JOHN YANG: David, is there — going back to what Karine said in her first answer, is there reason to be concerned on the Republican side that, in every special election, the Republicans — the Democrats — I’m sorry — have outperformed, have done better than they have done in previous congressional elections, and in some cases have done better than President Trump did in those districts?
DAVID AVELLA: Republicans still won. Republicans are still in the majority.
And if Republicans pass tax reform, pass a health care system that’s better than Obamacare, keeps Americans safe, and works on an infrastructure bill, it will a good day for Republicans in 2018.
We have far more control over our fate in 2018 if we do the things that we need to do that voters elected us to do.
JOHN YANG: I want to get back to the health care.
But, Karine, I also want to ask you. The one thing in the Georgia race that the Republicans did apparently effectively is they draped Nancy Pelosi around the shoulders of the Democratic candidate. Is that a concern going into the midterms?
KARINE JEAN-PIERRE: I think this is — goes back to what I was saying earlier. You have to define yourself first before Republicans do.
And to me like, remember, this is a deep red district. Both of them were. And to me, it’s like it’s an old playbook. Most people don’t know who Nancy Pelosi is. Most people don’t know who Paul Ryan is. And, like, once again, this was in a different type of district that Democrats — it shouldn’t have been competitive in the first place.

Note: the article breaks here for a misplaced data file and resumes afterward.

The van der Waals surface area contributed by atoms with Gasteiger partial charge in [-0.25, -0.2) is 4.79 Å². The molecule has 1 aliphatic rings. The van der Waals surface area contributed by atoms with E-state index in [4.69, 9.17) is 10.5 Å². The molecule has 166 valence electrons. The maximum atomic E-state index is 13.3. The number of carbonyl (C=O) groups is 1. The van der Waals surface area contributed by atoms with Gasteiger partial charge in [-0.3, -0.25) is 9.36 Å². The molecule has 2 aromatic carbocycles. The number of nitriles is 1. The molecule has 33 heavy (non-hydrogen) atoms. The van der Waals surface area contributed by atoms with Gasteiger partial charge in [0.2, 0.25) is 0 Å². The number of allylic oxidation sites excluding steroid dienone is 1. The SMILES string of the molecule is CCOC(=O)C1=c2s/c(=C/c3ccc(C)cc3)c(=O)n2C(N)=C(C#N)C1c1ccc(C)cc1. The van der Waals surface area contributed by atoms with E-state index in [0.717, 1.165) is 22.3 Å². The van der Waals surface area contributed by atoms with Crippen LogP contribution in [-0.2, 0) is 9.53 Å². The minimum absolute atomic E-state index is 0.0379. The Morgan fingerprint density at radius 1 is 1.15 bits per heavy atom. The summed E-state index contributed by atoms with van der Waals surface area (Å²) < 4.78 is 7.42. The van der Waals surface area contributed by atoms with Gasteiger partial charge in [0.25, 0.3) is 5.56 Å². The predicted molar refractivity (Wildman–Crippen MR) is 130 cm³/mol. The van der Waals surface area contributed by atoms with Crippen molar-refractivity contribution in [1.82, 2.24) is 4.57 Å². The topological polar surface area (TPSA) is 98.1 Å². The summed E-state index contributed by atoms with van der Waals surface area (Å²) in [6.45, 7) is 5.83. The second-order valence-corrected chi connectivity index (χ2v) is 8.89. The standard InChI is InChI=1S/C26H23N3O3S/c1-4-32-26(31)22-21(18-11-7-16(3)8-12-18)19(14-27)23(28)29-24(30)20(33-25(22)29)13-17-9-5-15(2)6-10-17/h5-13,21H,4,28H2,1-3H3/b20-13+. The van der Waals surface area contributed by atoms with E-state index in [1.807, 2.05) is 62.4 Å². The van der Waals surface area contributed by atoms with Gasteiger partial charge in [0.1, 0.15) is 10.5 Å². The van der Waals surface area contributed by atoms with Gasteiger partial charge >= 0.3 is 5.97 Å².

DAVID AVELLA: Poor Karine has to redefine what victory means.
You either win and you get to go to Washington and govern, or you don’t. And there’s much discussion today about should Nancy Pelosi go or shouldn’t she go? And progressives are saying she should go. And some are saying she shouldn’t. The Republicans are saying, please keep her.
Nancy Pelosi is only the messenger for a larger progressive cause. The problem isn’t, per se, Nancy Pelosi. It’s the ideas that she’s ultimately pushing. There’s enough Americans who support that view to get Democrats elected.
JOHN YANG: David, you mentioned health care, that if they can — they need to get — they need to pass things, they need to get some victories up on the board.